Yes, it was still common when I was a lad (1950s) to hear of shopkeepers, etc casting their accounts.
I. 1. Anything used in counting or keeping account:
a. A round piece of metal, ivory, or other material, formerly used in performing arithmetical operations. Obs.
c1310 Know Thyself 38 in E.E.P. (1862) 131 Sitte doun and take countures rounde.. And for vche a synne lay thou doun on Til thou thi synnes haue souyght vp and founde.
b. In later times used chiefly in keeping an account or reckoning in games of chance, esp. cards. (These counters are of various shapes, according to convenience.)
1579 TOMSON Calvin’s Serm. Tim. 105/2 They cast it into the winde, they played with it as with a counter.
c. Also, applied to the ‘pieces’ or ‘men’ used in playing shovelboard, chess, draughts and other games; also fig.
1605 R. ARMIN Foole upon F. (1880) 21 All alone he playd at slide groate, as his manner was: peeces or counters he had none.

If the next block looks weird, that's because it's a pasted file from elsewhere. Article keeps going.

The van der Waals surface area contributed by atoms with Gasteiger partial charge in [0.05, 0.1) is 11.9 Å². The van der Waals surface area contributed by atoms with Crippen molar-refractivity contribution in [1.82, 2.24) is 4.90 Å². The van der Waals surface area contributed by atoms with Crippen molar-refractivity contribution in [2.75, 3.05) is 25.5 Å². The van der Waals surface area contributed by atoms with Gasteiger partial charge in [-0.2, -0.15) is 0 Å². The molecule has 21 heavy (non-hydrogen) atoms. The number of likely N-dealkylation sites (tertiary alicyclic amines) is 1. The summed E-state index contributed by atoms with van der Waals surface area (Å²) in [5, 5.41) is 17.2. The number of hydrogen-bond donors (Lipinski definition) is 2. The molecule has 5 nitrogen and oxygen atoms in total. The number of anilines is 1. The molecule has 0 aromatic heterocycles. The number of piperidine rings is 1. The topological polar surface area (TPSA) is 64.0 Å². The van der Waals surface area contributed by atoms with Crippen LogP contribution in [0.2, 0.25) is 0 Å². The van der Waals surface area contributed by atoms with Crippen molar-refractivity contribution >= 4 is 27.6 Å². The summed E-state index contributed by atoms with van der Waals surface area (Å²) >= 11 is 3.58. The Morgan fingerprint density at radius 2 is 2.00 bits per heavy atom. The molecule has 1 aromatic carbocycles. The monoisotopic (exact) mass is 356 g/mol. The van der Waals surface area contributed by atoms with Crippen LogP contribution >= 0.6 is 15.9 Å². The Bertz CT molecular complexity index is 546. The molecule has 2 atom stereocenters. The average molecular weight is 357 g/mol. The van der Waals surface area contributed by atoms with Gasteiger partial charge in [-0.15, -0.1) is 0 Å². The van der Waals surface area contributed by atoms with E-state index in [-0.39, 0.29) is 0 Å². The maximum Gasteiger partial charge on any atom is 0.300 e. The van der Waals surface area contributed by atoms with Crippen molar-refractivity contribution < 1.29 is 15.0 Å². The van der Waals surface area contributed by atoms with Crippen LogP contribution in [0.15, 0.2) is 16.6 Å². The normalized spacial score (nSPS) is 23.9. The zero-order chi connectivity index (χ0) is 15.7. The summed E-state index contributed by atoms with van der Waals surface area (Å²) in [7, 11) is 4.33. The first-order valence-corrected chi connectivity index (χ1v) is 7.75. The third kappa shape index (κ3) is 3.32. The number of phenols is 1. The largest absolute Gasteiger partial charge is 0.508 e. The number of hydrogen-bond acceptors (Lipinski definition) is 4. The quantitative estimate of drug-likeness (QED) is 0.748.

1. = jetton
A piece of metal, ivory, or other material, bearing an inscription or device, formerly used as a counter in casting up accounts and in card-playing. Also applied to medals or tokens of various kinds.
1933 H. G. WELLS Shape of Things to Come II. §11. 229 Today our museums contain hundreds of thousands of specimens of these improvised European coins of lead, nickel, tin and all sorts of alloys, jetons or checks of wood. 1969 R. C. BELL Board & Table Games II. x. 138 Many of these casting-counters, or jetons, simulated coins, and cause difficulty to collectors of medieval money.
2. A metal disc used, chiefly in France, instead of a coin for insertion in a public telephone box. Also attrib.
1942 E. PAUL Narrow St. xi. 82 In order for a client to use the phone he had to buy from her a metal disc or jeton.